In case of first impression, the CAFC determines that the principles of prosecution history estoppel apply to design patents.
Linda Shapiro | January 31, 2014
Pacific Coast Marine v. Malibu Boats, LLC
Decided January 8, 2014
Before Dyk, Mayer, and Chen. Opinion by Dyk.
Bach’s original design patent application included multiple embodiments of a marine windshield. The Examiner issued a restriction requirement, in response to which Bach elected the first embodiment, canceled the other four, and filed a divisional for the third embodiment only. After the patent issued, Bach assigned it to Pacific Coast, which sued Malibu Boats for infringement. The Malibu Boats windshield differed slightly from the patented embodiment, as well as the non-elected embodiments. The district court granted Malibu Boats’ motion for partial summary judgment of non-infringement on the grounds of prosecution history estoppel, finding that “that, during prosecution, the applicant had surrendered the designs reflected in the canceled figures and amended the claim ‘in order to obtain the patent.’” The CAFC reversed, holding that although “there was a surrender of claim scope during prosecution,” the accused design was not “within the scope of the surrender.”
Bach’s original design patent application included five embodiments of a marine windshield:
The application as filed claimed an “ornamental design of a marine windshield with a frame, a tapered corner post with vent holes and without said vent holes, and with a hatch and without said hatch, as shown and described.”
The Examiner issued a restriction requirement, in response to which Bach elected the first embodiment, canceled the other four, and filed a divisional for the third embodiment only. Bach also amended the claim to read “the ornamental design of a marine windshield with a frame, and a pair of tapered corner posts.”
After the patent issued, Bach assigned it to Pacific Coast, which sued Malibu Boats for infringement. The Malibu Boats windshield differed slightly from the patented embodiment, as well as the non-elected embodiments, in that it had three trapezoidal holes on the corner post:
At the district court, Malibu Boats moved for partial summary judgment of non-infringement, asserting that Pacific Coast was estopped from asserting infringement on the grounds of prosecution history estoppel. The district court granted the motion, finding “that, during prosecution, the applicant had surrendered the designs reflected in the canceled figures and amended the claim ‘in order to obtain the patent’”; and that although there were differences between the accused design and the patented design, the accused design was “‘within ‘the territory [surrendered] between the original claim and amended claim.’”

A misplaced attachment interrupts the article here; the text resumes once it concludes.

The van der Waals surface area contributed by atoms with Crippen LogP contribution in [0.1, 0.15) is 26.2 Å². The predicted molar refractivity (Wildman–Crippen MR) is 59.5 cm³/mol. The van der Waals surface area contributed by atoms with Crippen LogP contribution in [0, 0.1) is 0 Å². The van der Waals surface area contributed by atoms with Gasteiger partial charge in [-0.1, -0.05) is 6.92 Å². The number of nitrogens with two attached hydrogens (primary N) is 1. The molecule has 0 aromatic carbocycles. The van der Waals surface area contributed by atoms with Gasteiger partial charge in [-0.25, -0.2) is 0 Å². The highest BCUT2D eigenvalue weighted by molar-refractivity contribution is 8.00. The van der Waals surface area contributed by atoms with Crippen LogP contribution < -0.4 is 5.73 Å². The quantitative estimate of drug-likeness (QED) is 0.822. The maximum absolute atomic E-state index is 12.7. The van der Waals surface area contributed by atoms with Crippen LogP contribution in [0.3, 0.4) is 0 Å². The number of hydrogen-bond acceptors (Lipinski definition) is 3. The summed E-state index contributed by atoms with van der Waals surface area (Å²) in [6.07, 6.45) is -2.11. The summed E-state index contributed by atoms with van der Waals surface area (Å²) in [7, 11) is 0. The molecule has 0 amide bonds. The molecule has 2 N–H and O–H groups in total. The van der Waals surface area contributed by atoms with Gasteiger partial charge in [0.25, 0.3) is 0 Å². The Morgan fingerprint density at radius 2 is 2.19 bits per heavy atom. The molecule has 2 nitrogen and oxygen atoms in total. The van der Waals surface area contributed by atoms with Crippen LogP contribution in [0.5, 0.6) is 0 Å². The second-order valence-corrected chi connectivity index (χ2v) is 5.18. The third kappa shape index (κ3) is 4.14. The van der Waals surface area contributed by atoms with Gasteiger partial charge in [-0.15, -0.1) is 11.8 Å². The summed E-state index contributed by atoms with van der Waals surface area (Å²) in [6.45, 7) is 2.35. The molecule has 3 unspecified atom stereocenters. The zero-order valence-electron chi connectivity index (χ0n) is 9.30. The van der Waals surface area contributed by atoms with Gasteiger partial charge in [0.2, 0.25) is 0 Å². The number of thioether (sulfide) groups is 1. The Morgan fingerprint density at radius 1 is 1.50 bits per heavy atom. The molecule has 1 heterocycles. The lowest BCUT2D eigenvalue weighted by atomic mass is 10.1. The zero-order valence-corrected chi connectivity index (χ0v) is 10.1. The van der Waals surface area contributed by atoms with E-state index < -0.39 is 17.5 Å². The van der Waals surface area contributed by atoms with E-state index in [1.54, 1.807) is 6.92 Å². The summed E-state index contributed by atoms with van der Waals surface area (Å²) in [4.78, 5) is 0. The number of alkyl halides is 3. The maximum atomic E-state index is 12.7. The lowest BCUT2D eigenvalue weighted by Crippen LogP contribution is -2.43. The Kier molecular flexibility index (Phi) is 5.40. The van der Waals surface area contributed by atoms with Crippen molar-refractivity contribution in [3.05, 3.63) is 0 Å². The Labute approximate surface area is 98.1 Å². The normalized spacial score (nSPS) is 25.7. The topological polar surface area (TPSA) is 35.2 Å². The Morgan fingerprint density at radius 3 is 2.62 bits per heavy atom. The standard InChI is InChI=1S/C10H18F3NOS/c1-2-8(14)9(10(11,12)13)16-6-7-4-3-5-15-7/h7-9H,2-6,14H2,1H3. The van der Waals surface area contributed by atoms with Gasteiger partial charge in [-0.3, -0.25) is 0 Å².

The CAFC first had to consider whether the doctrine of prosecution history estoppel applies to design patents as well as utility patents. It noted that 35 U.S.C. 289 makes the test of design patent infringement either identity or “any colorable imitation thereof”; and that the Supreme Court, in interpreting the statute, has made the test
sufficient similarity—whether “the accused design could not reasonably be viewed as so similar to the claimed design that a purchaser familiar with the prior art would be deceived by the similarity between the claimed and accused designs, “‘inducing him to purchase one supposing it to be the other.’”
Nonetheless, the CAFC determined that prosecution history estoppel should apply to design patents because the principles of public notice that underlie prosecution history estoppel apply to design patents.
The CAFC then turned to the three questions that govern whether Bach’s actions resulted in prosecution history estoppel with respect to the design of Malibu Boats’ windshield: “(1) whether there was a surrender; (2) whether it was for reasons of patentability; and (3) whether the accused design is within the scope of the surrender.”
As to the first question, there was no serious doubt that there was in fact a surrender. As to the second question, the court concluded that in the context of a design application, the cancellation of drawings in response to a restriction requirement is an amendment necessity to secure the patent. The CAFC reasoned that the application as filed had multiple embodiments, the claim of a design application is defined by the drawings, and therefore the cancellation of drawings as the result of a restriction requirement constitutes a surrender. In so holding the CAFC reaffirmed that “[i]t does not matter that the surrender involved the cancellation of claims rather than amendment”; and that it also does not matter that the amendment was made for a reason other than to avoid prior art.
As to the third question, the critical factor was that none of the embodiments in the application as filed had three holes. Malibu Boats had argued that “that by abandoning a design with two holes and obtaining patents on designs with four holes and no holes, the applicant abandoned the range between four and zero.” The court rejected this argument, holding that “this range concept does not work in the context of design patents where ranges are not claimed, but rather individual designs. Claiming different designs does not necessarily suggest that the territory between those designs is also claimed.” Consequently, only the two-hole embodiment was surrendered. The record did not reflect surrender of a three-hole embodiment.
The CAFC accordingly reversed, holding that although “there was a surrender of claim scope during prosecution,” the accused design was not “within the scope of the surrender.”
Design patent applicants should continue to feel comfortable including multiple embodiments in a single application. However, they should be aware that the cancellation of embodiments in response to a restriction requirement may result in prosecution history estoppel.